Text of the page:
It was one of those nights where the day’s work prevented me from getting to the show in time to catch the opening bands perform at the ungodly hour of 6 pm. Fortunately, I was there in time to catch the 3 main acts in their entirety.
The Republik was surprisingly full considering the genre and the fact it was Wednesday. But people were there bearded; garbed in kilts and/or chain mail and with the signature Turisas face paint on (red base with black streaks). It was set change so I made my way around the venue bumping into both familiar and unfamiliar faces.
After 20 mins or so, the lights dimmed and Taiwan’s Chthonic took the stage. This quartet really knew their craft. The expert vocals ranged from guttural rage to hi-pitched shrieks to beautiful traditional Taiwanese melodies; all executed with easeful dynamics and placed impeccably within the context of masterful songwriting. The interesting thing about Chthonic is that they manage to simultaneously pummel you polyrhythmic extreme metal and soothe you with slow, haunting traditional melodies. The first song I’d ever heard from them was “Defenders of Bu-Tik Palace”. I remember the feeling of being floored with something so intense, beautiful and majestic. Hearing it live was no different. I was captivated by their entire performance and just wished people would stop bumping into me so I could sit and gaze at musical perfection for a few fleeting, brief moments.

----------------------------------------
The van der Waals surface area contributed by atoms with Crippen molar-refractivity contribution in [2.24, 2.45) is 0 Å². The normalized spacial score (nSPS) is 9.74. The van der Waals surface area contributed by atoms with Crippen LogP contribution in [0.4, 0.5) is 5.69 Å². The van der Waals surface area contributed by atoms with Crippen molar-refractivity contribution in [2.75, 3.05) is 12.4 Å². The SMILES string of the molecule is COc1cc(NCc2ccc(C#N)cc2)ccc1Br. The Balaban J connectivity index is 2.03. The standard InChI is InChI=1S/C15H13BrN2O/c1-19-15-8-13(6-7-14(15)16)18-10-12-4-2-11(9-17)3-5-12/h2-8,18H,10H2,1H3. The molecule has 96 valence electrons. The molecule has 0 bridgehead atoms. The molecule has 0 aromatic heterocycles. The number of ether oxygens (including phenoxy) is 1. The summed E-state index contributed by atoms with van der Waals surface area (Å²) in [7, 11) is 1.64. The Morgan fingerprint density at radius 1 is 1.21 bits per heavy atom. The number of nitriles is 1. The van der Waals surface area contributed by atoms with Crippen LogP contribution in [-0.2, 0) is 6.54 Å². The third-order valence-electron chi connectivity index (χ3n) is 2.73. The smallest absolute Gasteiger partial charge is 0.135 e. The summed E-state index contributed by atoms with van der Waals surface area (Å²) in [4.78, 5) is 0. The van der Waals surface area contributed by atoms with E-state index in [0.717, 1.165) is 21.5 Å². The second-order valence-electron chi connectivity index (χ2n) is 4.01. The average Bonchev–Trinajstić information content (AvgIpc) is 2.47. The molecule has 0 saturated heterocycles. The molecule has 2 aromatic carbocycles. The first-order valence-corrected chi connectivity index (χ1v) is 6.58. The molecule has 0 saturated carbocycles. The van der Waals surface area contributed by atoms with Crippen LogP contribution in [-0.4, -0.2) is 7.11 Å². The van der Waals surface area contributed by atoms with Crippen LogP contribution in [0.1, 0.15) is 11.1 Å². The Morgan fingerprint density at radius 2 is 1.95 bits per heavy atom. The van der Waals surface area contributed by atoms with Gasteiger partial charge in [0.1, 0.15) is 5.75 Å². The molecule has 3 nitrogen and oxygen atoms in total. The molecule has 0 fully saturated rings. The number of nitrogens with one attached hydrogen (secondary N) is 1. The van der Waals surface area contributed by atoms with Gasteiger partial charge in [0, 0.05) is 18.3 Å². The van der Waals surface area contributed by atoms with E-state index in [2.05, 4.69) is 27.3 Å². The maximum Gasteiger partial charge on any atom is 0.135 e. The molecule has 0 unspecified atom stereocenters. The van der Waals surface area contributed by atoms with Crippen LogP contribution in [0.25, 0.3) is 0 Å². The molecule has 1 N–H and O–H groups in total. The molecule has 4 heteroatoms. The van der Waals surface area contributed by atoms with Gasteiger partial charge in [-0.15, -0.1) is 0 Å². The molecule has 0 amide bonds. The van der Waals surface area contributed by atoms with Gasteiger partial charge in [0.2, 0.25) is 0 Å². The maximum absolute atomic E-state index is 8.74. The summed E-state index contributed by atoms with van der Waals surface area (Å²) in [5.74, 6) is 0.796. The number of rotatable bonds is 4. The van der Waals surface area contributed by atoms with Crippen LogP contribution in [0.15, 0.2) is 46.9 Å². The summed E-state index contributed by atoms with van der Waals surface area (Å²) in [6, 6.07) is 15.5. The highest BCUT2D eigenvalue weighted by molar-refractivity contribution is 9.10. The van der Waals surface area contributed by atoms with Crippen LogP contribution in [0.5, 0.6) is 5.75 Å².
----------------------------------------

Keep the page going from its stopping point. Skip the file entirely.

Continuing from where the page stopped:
After Chthonic, the mighty Turisas seized the stage. Now, I always had these guys pegged as epic battle metal. But for some reason, their set started off unmemorable and surprisingly soft. Don’t get me wrong, the band was rocking out but the music lacked impact and it’s predictable anthemic qualities were lacking; especially after witnessing Chthonic’s extreme folk metal majesty. As Turisas set continued it eventually gained momentum. The crowd kept giving them tons of energy and finally the band started playing some of their older repertoire. Hits like “Battle Metal”, “Stand-up and Fight” and the infamous “Rasputin” were played near the end and these numbers more than made up for the lack-lustre start. To hear these tracks executed with passion and precision was no small feat and I feel that they had done their job of winning me over by the end of their set.
Korpiklaani closed the night with their bizarre mix of drunken, Finnish hill-billy, and party antics. I often describe this group as the “ACDC of Folk Metal” in that they sure know how to get a crowd going with anthem after anthem of songs praising various alcoholic beverages. It also impresses me how they keep true to their roots and sing in Finnish, yet, manage to garner so much praise and attention from anglophonic crowds. These guys are not my favourite band in the world mostly because they epitomize the 3-chord ‘let’s get wasted’ folk metal and lack the depth as other bands like oh… say… Chthonic. But I have to give them credit where it’s due that they know their craft well. They don’t rock out as hard as other bands. Instead, they stand on stage and let the audience descend into a sprawling mass of drinking-horn-pounding chaos as they belt out furious violin melodies and gruff vocals that speak of barstool wisdom.
Fun was the adjective of the night (with the exception of the 35-minutes of ecstasy my soul experienced during Chthonic’s set). I left feeling upbeat and not too deaf. It was nice seeing a show where dynamics and clarity were present. It’s impressive to see folk metal really taking a stronger uptick in the Canadian metal world. I hope this trend continues.
These bands Online
ChthoniC – www.facebook.com/chthonicEN
Turisas – www.turisas.com
Korpiklaani – www.korpiklaani.com
Paganfest – www.facebook.com/PaganfestUSA